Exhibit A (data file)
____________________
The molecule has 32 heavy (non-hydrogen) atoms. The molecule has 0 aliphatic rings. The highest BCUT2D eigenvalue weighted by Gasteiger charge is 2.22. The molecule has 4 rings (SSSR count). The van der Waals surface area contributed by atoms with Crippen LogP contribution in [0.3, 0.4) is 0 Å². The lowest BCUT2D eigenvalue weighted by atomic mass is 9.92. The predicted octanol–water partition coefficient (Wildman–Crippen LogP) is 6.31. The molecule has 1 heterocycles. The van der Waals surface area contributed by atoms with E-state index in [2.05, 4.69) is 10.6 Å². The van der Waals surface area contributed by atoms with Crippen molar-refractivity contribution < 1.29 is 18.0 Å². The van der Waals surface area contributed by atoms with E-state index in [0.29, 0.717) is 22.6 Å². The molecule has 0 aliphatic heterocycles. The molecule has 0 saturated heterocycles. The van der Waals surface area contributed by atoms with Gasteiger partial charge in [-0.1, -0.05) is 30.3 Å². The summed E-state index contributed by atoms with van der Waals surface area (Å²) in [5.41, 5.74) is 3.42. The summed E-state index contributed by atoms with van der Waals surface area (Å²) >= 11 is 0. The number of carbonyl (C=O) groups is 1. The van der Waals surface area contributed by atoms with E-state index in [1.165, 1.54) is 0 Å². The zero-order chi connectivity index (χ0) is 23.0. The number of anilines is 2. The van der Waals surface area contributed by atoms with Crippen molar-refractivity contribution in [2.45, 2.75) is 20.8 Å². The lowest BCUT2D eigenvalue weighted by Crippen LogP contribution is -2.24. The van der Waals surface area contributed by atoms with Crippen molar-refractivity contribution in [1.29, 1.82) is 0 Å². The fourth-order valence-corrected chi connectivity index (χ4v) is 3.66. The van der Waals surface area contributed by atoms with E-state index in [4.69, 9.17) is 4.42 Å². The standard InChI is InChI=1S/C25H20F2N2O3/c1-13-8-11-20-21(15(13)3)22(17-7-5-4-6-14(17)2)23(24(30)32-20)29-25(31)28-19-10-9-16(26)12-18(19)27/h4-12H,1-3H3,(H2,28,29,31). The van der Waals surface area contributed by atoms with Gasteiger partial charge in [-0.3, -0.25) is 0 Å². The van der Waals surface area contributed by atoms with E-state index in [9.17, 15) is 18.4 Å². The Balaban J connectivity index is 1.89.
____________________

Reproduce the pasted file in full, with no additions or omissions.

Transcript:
The molecule has 32 heavy (non-hydrogen) atoms. The molecule has 0 aliphatic rings. The highest BCUT2D eigenvalue weighted by Gasteiger charge is 2.22. The molecule has 4 rings (SSSR count). The van der Waals surface area contributed by atoms with Crippen LogP contribution in [0.3, 0.4) is 0 Å². The lowest BCUT2D eigenvalue weighted by atomic mass is 9.92. The predicted octanol–water partition coefficient (Wildman–Crippen LogP) is 6.31. The molecule has 1 heterocycles. The van der Waals surface area contributed by atoms with E-state index in [2.05, 4.69) is 10.6 Å². The van der Waals surface area contributed by atoms with Crippen molar-refractivity contribution < 1.29 is 18.0 Å². The van der Waals surface area contributed by atoms with E-state index in [0.29, 0.717) is 22.6 Å². The molecule has 0 aliphatic heterocycles. The molecule has 0 saturated heterocycles. The van der Waals surface area contributed by atoms with Gasteiger partial charge in [-0.1, -0.05) is 30.3 Å². The summed E-state index contributed by atoms with van der Waals surface area (Å²) in [5.41, 5.74) is 3.42. The summed E-state index contributed by atoms with van der Waals surface area (Å²) >= 11 is 0. The number of carbonyl (C=O) groups is 1. The van der Waals surface area contributed by atoms with E-state index in [1.165, 1.54) is 0 Å². The zero-order chi connectivity index (χ0) is 23.0. The number of anilines is 2. The van der Waals surface area contributed by atoms with Crippen molar-refractivity contribution in [2.45, 2.75) is 20.8 Å². The lowest BCUT2D eigenvalue weighted by Crippen LogP contribution is -2.24. The van der Waals surface area contributed by atoms with Crippen molar-refractivity contribution in [1.29, 1.82) is 0 Å². The fourth-order valence-corrected chi connectivity index (χ4v) is 3.66. The van der Waals surface area contributed by atoms with E-state index in [4.69, 9.17) is 4.42 Å². The standard InChI is InChI=1S/C25H20F2N2O3/c1-13-8-11-20-21(15(13)3)22(17-7-5-4-6-14(17)2)23(24(30)32-20)29-25(31)28-19-10-9-16(26)12-18(19)27/h4-12H,1-3H3,(H2,28,29,31). The van der Waals surface area contributed by atoms with Gasteiger partial charge in [-0.3, -0.25) is 0 Å². The van der Waals surface area contributed by atoms with E-state index in [9.17, 15) is 18.4 Å². The Balaban J connectivity index is 1.89.